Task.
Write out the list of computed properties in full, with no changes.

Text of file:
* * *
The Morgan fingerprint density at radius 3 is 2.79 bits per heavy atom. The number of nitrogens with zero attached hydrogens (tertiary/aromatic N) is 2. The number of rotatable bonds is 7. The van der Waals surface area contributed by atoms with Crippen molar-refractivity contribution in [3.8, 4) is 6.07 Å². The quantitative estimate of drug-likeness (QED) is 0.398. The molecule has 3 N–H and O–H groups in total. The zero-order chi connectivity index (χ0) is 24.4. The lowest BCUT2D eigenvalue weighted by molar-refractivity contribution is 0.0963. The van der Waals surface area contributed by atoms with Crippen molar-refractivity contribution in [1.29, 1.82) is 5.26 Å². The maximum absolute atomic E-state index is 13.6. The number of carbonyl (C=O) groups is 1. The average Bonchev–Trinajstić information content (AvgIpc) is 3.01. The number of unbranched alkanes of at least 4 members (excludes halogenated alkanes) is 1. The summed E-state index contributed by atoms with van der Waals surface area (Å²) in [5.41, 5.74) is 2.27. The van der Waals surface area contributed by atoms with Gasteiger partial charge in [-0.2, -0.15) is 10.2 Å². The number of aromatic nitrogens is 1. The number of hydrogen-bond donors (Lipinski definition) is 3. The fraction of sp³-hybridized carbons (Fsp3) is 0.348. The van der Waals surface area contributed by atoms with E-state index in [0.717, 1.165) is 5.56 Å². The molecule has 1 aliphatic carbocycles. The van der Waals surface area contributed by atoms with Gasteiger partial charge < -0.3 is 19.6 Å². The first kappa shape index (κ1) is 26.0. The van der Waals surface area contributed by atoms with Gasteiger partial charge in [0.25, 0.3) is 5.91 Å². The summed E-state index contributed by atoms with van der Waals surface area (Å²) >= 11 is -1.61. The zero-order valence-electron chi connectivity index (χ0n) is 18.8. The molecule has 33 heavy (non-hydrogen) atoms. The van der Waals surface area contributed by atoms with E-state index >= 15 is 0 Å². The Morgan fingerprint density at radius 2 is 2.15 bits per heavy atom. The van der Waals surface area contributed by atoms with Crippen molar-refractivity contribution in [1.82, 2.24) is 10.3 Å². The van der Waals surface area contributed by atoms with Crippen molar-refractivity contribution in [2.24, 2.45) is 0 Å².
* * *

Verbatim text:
The Morgan fingerprint density at radius 3 is 2.79 bits per heavy atom. The number of nitrogens with zero attached hydrogens (tertiary/aromatic N) is 2. The number of rotatable bonds is 7. The van der Waals surface area contributed by atoms with Crippen molar-refractivity contribution in [3.8, 4) is 6.07 Å². The quantitative estimate of drug-likeness (QED) is 0.398. The molecule has 3 N–H and O–H groups in total. The zero-order chi connectivity index (χ0) is 24.4. The lowest BCUT2D eigenvalue weighted by molar-refractivity contribution is 0.0963. The van der Waals surface area contributed by atoms with Crippen molar-refractivity contribution in [1.29, 1.82) is 5.26 Å². The maximum absolute atomic E-state index is 13.6. The number of carbonyl (C=O) groups is 1. The average Bonchev–Trinajstić information content (AvgIpc) is 3.01. The number of unbranched alkanes of at least 4 members (excludes halogenated alkanes) is 1. The summed E-state index contributed by atoms with van der Waals surface area (Å²) in [5.41, 5.74) is 2.27. The van der Waals surface area contributed by atoms with Gasteiger partial charge in [-0.2, -0.15) is 10.2 Å². The number of aromatic nitrogens is 1. The number of hydrogen-bond donors (Lipinski definition) is 3. The fraction of sp³-hybridized carbons (Fsp3) is 0.348. The van der Waals surface area contributed by atoms with E-state index in [0.717, 1.165) is 5.56 Å². The molecule has 1 aliphatic carbocycles. The van der Waals surface area contributed by atoms with Gasteiger partial charge < -0.3 is 19.6 Å². The first kappa shape index (κ1) is 26.0. The van der Waals surface area contributed by atoms with Gasteiger partial charge in [0.25, 0.3) is 5.91 Å². The summed E-state index contributed by atoms with van der Waals surface area (Å²) >= 11 is -1.61. The zero-order valence-electron chi connectivity index (χ0n) is 18.8. The molecule has 33 heavy (non-hydrogen) atoms. The van der Waals surface area contributed by atoms with E-state index >= 15 is 0 Å². The Morgan fingerprint density at radius 2 is 2.15 bits per heavy atom. The van der Waals surface area contributed by atoms with Crippen molar-refractivity contribution in [1.82, 2.24) is 10.3 Å². The van der Waals surface area contributed by atoms with Crippen molar-refractivity contribution in [2.24, 2.45) is 0 Å².